Irwin said he was glad that Smith had brought up the township’s existing police services millage. He wondered why township officials, faced with the November millage defeat, immediately lept to the conclusion that they needed to cut deputies, without exploring other options – such as using some revenue from the township’s general fund. He noted that the county was forced to pay millions of dollars out of its general fund to pay for the county’s public safety needs – why couldn’t the township do the same? He said he was frustrated that Ypsilanti Township is cutting back on police services, which will only exacerbate the decline in property values. “It seems like a lose/lose proposition,” he said.

Smith agreed that it seemed like a rash approach and the wrong decision from a budgetary standpoint. The benefits of proactive policing are clear – it’s less costly and has greater social impact, he said. With cuts to the contract deputies, Ypsilanti Township’s capacity to do proactive work will be diminished, as it will be for the rest of the county. However, he added, township officials had the right to prioritize their spending. And the county has a moral obligation to provide public safety. He praised the sheriff for working to absorb the financial shortfall that would result from the contract change, and said that this solution was better than ending up in court, which wouldn’t be good for anyone in the county.

Schwartz said the county was lucky that the sheriff had vacant positions that could be offered to the seven deputies that Ypsilanti Township would be cutting, but that it was a one-time solution. If Ypsilanti Township or any other contracting community wants to do something similar, they might not be so lucky, he said. Schwartz noted that when he served on the Superior Township board, they had to dip into their general fund to pay for police services until they could pass a millage for that. He wondered if that would be an option for Ypsilanti Township.

Ouimet returned to a point he’d made at the Dec. 2 board meeting – the county needs a policy to deal with municipalities that want to change their contracts, regardless of whether they are increasing or decreasing the number of contract deputies. It’s a much broader issue than just this situation with Ypsilanti Township, he said.

County staff and sheriff Jerry Clayton are working on a policy to address this situation, Sizemore said.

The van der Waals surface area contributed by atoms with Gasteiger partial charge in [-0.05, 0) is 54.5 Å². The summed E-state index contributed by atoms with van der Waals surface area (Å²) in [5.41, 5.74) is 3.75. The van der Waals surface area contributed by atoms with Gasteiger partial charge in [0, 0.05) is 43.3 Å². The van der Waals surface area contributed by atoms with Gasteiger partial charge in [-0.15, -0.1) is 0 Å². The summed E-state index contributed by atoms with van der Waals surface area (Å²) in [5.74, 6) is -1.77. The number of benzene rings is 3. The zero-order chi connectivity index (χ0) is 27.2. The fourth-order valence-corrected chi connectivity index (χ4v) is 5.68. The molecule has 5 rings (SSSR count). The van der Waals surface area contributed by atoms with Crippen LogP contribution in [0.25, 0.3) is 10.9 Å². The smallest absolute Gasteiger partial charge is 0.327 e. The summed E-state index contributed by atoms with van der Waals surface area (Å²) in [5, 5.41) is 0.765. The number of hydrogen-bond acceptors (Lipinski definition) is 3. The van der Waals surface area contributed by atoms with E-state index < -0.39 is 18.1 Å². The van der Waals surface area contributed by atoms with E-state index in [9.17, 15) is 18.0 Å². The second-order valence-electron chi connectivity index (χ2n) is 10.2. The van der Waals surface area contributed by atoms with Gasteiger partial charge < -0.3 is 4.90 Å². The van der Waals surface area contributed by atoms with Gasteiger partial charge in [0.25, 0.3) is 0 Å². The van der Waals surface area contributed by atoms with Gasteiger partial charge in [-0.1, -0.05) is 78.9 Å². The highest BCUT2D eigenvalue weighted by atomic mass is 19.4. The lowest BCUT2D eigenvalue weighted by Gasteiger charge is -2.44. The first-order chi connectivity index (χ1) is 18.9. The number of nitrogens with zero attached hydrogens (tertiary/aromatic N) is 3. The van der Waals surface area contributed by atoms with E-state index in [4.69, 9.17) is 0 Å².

Clayton attended Monday’s meeting, but did not address the board. Commissioners passed the resolution to amend Ypsilanti Township’s contract for sheriff deputies – reducing it from 38 to 31 – with only Irwin voting against it.


  1. By Concerned Property Owner
    December 9, 2009 at 10:29 am | permalink

    Perhaps if the Township cut the budget for spending on the contract attorney, which has historically been close to 1 million annually, more deputies could be retained.

  2. By Township Resident
    December 10, 2009 at 9:21 am | permalink

    We can’t afford to pay for the high priced patrols. The next millage will fail as well. There’s no way the township should take money out of the general fund to pay for sheriff patrols at the current grossly exaggerated costs. The comment about losing “proactive policing” is absurd. We get sheriffs to respond after the crimes have been committed only if there isn’t an emergency within the cities. More than likely, we drive ourselves to the substation to get reports generated days later.

  3. By David Lewis
    December 10, 2009 at 3:20 pm | permalink

    Resident: Perhaps you don’t understand. The cities all have their own police forces. City residents have been supporting Ypsi Twp. for years and years, paying double for their own police and for Ypsi Twp. Now that it is no longer free the Twp. needs to form their own police force (like Pittsfield and Northfield) or pay the county for Sheriffs although the cities and Twps. with their own police are still subsidizing Ypsi. Twp. to some extent.